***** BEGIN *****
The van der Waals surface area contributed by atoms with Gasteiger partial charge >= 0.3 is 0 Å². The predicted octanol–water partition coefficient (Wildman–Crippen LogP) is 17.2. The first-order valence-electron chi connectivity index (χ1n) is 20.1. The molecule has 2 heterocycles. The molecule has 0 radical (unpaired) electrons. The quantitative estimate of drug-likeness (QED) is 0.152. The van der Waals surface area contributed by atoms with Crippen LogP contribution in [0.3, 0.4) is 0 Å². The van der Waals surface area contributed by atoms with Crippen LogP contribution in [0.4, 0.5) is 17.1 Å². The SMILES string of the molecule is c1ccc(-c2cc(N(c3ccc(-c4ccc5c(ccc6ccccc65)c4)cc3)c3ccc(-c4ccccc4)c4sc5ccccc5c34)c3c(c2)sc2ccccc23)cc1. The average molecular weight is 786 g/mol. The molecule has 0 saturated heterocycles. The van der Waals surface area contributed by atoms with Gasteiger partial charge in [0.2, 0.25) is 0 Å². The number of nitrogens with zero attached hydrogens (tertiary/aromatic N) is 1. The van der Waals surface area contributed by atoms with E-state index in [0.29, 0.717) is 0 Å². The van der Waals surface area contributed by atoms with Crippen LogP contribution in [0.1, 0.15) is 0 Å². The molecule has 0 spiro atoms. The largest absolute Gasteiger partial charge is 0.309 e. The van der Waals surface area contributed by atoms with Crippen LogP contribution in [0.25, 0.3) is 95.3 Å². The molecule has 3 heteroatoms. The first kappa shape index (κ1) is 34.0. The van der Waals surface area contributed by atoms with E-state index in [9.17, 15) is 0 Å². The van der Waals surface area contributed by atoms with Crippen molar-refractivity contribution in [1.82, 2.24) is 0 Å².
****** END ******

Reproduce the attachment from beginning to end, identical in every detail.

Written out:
The van der Waals surface area contributed by atoms with Gasteiger partial charge >= 0.3 is 0 Å². The predicted octanol–water partition coefficient (Wildman–Crippen LogP) is 17.2. The first-order valence-electron chi connectivity index (χ1n) is 20.1. The molecule has 2 heterocycles. The molecule has 0 radical (unpaired) electrons. The quantitative estimate of drug-likeness (QED) is 0.152. The van der Waals surface area contributed by atoms with Crippen LogP contribution in [0.3, 0.4) is 0 Å². The van der Waals surface area contributed by atoms with Crippen LogP contribution in [0.4, 0.5) is 17.1 Å². The SMILES string of the molecule is c1ccc(-c2cc(N(c3ccc(-c4ccc5c(ccc6ccccc65)c4)cc3)c3ccc(-c4ccccc4)c4sc5ccccc5c34)c3c(c2)sc2ccccc23)cc1. The average molecular weight is 786 g/mol. The molecule has 0 saturated heterocycles. The van der Waals surface area contributed by atoms with Gasteiger partial charge in [0.2, 0.25) is 0 Å². The number of nitrogens with zero attached hydrogens (tertiary/aromatic N) is 1. The van der Waals surface area contributed by atoms with E-state index in [0.29, 0.717) is 0 Å². The van der Waals surface area contributed by atoms with Crippen LogP contribution in [0.1, 0.15) is 0 Å². The molecule has 0 spiro atoms. The largest absolute Gasteiger partial charge is 0.309 e. The van der Waals surface area contributed by atoms with Crippen LogP contribution in [0.25, 0.3) is 95.3 Å². The molecule has 3 heteroatoms. The first kappa shape index (κ1) is 34.0. The van der Waals surface area contributed by atoms with E-state index in [9.17, 15) is 0 Å². The van der Waals surface area contributed by atoms with Crippen molar-refractivity contribution in [1.82, 2.24) is 0 Å².